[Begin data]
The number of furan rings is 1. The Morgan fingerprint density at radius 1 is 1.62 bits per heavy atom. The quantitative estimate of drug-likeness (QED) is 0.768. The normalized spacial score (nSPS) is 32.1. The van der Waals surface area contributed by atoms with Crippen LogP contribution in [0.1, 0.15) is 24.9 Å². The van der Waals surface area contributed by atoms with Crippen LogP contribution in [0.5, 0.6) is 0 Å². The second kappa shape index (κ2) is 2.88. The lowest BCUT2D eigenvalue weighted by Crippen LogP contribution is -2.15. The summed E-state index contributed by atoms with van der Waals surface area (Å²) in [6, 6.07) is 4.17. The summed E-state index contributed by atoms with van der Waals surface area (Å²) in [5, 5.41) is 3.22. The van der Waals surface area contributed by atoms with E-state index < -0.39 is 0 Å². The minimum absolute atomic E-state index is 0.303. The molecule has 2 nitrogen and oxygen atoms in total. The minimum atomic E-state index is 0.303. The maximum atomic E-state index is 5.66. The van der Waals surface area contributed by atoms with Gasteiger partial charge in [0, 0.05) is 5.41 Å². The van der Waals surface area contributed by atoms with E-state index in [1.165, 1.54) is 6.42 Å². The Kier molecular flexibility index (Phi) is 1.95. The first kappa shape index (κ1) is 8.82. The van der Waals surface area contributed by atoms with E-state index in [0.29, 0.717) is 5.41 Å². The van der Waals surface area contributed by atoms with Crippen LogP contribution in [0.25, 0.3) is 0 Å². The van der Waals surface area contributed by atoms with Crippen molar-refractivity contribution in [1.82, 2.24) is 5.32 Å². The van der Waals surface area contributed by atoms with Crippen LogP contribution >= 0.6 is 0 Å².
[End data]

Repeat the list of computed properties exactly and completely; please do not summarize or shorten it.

The number of furan rings is 1. The Morgan fingerprint density at radius 1 is 1.62 bits per heavy atom. The quantitative estimate of drug-likeness (QED) is 0.768. The normalized spacial score (nSPS) is 32.1. The van der Waals surface area contributed by atoms with Crippen LogP contribution in [0.1, 0.15) is 24.9 Å². The van der Waals surface area contributed by atoms with Crippen LogP contribution in [0.5, 0.6) is 0 Å². The second kappa shape index (κ2) is 2.88. The lowest BCUT2D eigenvalue weighted by Crippen LogP contribution is -2.15. The summed E-state index contributed by atoms with van der Waals surface area (Å²) in [6, 6.07) is 4.17. The summed E-state index contributed by atoms with van der Waals surface area (Å²) in [5, 5.41) is 3.22. The van der Waals surface area contributed by atoms with E-state index < -0.39 is 0 Å². The minimum absolute atomic E-state index is 0.303. The molecule has 2 nitrogen and oxygen atoms in total. The minimum atomic E-state index is 0.303. The maximum atomic E-state index is 5.66. The van der Waals surface area contributed by atoms with Gasteiger partial charge in [0, 0.05) is 5.41 Å². The van der Waals surface area contributed by atoms with E-state index in [1.165, 1.54) is 6.42 Å². The Kier molecular flexibility index (Phi) is 1.95. The first kappa shape index (κ1) is 8.82. The van der Waals surface area contributed by atoms with E-state index in [0.29, 0.717) is 5.41 Å². The van der Waals surface area contributed by atoms with Crippen LogP contribution in [0.25, 0.3) is 0 Å². The van der Waals surface area contributed by atoms with Crippen molar-refractivity contribution in [1.82, 2.24) is 5.32 Å². The van der Waals surface area contributed by atoms with Crippen LogP contribution >= 0.6 is 0 Å².